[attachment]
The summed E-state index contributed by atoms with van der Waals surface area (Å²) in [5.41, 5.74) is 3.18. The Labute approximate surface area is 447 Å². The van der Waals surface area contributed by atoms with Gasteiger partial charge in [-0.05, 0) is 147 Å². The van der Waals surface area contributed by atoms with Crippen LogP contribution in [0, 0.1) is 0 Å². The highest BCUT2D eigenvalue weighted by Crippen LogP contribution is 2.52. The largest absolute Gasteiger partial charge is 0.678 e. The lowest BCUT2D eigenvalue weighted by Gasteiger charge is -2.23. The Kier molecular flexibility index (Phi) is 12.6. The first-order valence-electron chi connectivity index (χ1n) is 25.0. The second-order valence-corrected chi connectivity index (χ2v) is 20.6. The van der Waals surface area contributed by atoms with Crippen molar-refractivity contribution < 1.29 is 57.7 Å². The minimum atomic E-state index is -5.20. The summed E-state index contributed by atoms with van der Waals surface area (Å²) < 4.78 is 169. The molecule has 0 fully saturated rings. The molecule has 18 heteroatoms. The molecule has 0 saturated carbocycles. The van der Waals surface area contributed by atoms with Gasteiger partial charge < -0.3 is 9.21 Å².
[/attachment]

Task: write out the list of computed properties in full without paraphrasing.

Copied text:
The summed E-state index contributed by atoms with van der Waals surface area (Å²) in [5.41, 5.74) is 3.18. The Labute approximate surface area is 447 Å². The van der Waals surface area contributed by atoms with Gasteiger partial charge in [-0.05, 0) is 147 Å². The van der Waals surface area contributed by atoms with Crippen LogP contribution in [0, 0.1) is 0 Å². The highest BCUT2D eigenvalue weighted by Crippen LogP contribution is 2.52. The largest absolute Gasteiger partial charge is 0.678 e. The lowest BCUT2D eigenvalue weighted by Gasteiger charge is -2.23. The Kier molecular flexibility index (Phi) is 12.6. The first-order valence-electron chi connectivity index (χ1n) is 25.0. The second-order valence-corrected chi connectivity index (χ2v) is 20.6. The van der Waals surface area contributed by atoms with Crippen molar-refractivity contribution < 1.29 is 57.7 Å². The minimum atomic E-state index is -5.20. The summed E-state index contributed by atoms with van der Waals surface area (Å²) < 4.78 is 169. The molecule has 0 fully saturated rings. The molecule has 18 heteroatoms. The molecule has 0 saturated carbocycles. The van der Waals surface area contributed by atoms with Gasteiger partial charge < -0.3 is 9.21 Å².